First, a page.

The Civic Scene: Columnist thinks back over the Shulman years

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I wondered where the years had gone as I sat in the auditorium of the Queens Theatre in the Park watching Claire Shulman's 15th annual State of the Borough address.

These reports naturally are a chronology of her many accomplishments and tell what things still need to be accomplished. For several years I have admired her use of colored slides to illustrate the points she wishes to make.

She stood in the darkened theater as slides on the screen told of the construction of the new Queens Hospital Center, the start of the Avalon Riverview apartments at Queens West, the new shopping centers, the FDA’s regional headquarters in Jamaica, the new FAA regional headquarters, the new Olympic-size pool and ice skating rink in Flushing Meadows Park, the AirTrain project along the Van Wyck Expressway, the renovation of parks, the activities at York and LaGuardia colleges, the huge circulation at our libraries, programs for senior citizens, and new schools that have been built and are planned for the borough.

The room was crowded with some people standing along the walls. Present were politicians, many reporters, police brass, people from Queens Borough Hall, officials from the many city agencies which service the people of Queens, civic association leaders and people from all areas of Queens.

I thought how over the years Claire Shulman aided each group or individual who came to her for help. The civic associations remember that she created the Queens Zoning Task Force which has helped neighborhoods rezone so that some speculator can’t buy a one family home and suddenly build a four or five-story building next to the remaining homes. She was there when the old Queens Federation of Civic Councils had concerns, just as she is here now when the current Queens Civic Congress has concerns.

One can marvel at her political savvy. When the New York City Charter was changed — against the advice of the civic associations — and the Board of Estimate was abolished, she was able to achieve political leverage by working with Mayor Giuliani, although some Queens civic leaders didn’t like that concept. One has to give Shulman credit for using what power and leverage she had to work with City Hall to do things for Queens County.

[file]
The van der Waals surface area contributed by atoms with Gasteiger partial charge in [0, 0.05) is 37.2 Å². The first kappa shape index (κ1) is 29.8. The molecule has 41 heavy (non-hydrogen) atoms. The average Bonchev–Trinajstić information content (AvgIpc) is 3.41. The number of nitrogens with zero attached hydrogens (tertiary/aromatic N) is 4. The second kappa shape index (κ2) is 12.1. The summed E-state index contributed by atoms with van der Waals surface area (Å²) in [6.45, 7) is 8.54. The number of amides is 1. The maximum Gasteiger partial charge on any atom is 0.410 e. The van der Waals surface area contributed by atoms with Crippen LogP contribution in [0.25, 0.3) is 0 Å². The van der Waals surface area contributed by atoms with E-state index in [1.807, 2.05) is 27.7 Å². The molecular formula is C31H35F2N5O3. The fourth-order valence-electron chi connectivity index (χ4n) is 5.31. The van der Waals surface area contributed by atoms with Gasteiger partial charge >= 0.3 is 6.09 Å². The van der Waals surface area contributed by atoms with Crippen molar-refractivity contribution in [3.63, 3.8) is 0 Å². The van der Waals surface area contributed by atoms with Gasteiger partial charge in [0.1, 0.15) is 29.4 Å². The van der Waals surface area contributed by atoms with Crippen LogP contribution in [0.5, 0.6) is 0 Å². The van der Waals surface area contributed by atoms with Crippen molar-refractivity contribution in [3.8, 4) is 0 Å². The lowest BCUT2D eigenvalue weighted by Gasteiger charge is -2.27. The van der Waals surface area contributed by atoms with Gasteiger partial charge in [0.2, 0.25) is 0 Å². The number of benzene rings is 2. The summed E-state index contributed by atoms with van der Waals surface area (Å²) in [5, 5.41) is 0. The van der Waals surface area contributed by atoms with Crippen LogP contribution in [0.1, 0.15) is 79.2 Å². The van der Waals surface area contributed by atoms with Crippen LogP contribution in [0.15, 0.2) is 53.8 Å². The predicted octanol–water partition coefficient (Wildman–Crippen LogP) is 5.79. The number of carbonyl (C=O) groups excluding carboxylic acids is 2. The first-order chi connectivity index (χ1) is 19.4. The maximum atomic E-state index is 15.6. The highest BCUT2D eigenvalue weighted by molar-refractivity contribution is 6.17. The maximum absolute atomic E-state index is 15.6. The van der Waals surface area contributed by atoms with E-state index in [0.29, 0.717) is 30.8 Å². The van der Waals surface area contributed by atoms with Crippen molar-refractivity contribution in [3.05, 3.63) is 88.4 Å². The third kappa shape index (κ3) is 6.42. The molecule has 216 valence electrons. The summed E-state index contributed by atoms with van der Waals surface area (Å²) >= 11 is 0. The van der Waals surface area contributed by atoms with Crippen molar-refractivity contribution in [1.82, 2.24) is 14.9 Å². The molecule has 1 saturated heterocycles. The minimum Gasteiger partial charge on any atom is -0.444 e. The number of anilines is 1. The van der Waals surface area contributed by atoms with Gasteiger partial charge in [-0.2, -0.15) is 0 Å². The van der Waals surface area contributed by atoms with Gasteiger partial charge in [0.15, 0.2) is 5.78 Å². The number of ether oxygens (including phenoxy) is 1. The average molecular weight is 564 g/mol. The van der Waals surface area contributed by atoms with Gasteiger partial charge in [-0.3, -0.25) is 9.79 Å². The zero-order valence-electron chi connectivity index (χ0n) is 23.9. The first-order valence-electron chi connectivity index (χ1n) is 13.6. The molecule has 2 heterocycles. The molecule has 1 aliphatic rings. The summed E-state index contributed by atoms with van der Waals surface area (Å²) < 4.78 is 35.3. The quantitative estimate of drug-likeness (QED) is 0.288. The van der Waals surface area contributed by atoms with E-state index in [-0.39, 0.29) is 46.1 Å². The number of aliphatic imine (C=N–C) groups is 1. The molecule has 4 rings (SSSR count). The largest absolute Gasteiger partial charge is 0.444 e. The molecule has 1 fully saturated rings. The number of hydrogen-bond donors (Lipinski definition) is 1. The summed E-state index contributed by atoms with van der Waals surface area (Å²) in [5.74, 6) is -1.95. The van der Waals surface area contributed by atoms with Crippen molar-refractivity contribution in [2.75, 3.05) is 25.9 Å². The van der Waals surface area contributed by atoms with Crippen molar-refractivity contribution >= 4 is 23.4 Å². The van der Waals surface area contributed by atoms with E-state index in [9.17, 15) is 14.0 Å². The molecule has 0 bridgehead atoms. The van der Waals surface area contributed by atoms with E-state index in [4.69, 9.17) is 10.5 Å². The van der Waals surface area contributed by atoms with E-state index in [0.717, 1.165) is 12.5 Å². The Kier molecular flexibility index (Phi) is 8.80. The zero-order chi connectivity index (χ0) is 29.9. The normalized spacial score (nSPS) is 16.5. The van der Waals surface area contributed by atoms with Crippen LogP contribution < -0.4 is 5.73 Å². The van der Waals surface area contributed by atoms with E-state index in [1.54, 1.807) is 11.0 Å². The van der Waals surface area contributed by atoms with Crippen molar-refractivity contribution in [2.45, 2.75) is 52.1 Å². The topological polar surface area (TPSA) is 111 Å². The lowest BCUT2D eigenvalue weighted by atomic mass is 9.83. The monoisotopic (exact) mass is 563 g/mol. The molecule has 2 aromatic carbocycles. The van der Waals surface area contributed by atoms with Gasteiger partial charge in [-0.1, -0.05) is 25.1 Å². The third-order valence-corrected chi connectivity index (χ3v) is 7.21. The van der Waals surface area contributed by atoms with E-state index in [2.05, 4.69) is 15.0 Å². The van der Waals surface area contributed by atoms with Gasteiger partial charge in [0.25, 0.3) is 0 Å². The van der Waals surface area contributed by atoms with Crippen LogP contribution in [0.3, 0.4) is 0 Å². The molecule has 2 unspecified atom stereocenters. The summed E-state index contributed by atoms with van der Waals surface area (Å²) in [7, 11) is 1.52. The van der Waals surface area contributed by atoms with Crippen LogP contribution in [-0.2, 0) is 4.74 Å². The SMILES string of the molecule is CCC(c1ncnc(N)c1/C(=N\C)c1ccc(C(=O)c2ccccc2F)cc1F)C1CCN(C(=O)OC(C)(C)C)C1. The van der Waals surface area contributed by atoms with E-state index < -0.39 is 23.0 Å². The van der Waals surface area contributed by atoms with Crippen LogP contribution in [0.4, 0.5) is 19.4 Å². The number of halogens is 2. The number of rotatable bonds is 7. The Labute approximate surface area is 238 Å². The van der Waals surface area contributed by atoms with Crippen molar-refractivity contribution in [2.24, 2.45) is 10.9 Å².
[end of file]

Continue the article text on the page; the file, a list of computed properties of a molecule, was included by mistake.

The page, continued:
Not everybody liked everything she did, but a look at her 116-page State of the Borough of Queens 2001 booklet shows that she accomplished quite a bit during her 15 years.

As a very nice surprise touch to the program, three high school students from the Queens High Schools Superinten­dent’s Student Advisory Council were accompanied to the theater by their facilitator, Naomi Stonehill, so they could tell how Shulman had helped each high school. Speaking were Academy of American Studies junior from Woodside Thomas Medina, Townsend Harris junior from Woodside Riomay Delrosario, and John Bowne H.S. senior from Cambria Heights Lynn Marie Joseph — who, incidentally, has won a college scholarship.

As part of the surprise, the chorus from PS 230 in Jackson Heights sang “The Wind Beneath My Wings” and “God Bless America” under the direction of Alena Petersen. Thus ended an enjoyable afternoon.


As I write this column the final residue of the snow from the last snow storm has been washed away. I must again compliment the Sanitation Department for the splendid job they did in plowing and salting during three storms in as many weeks.


A former resident of Manhasset was killed by two specially bred huge dogs in the hall of her apartment building in San Francisco. The dogs are a cross between a Canary Island dog and a mastiff. It appears that these dogs were bred for ferocity as guard dogs for illegal-drug laboratories Diane Wipple, a 33-year old lacrosse coach, just happened to be going into her apartment when the dogs attacked her. There are simply too many breeds of aggressive dogs too close to too many people.

Posted 7:03 pm, October 10, 2011
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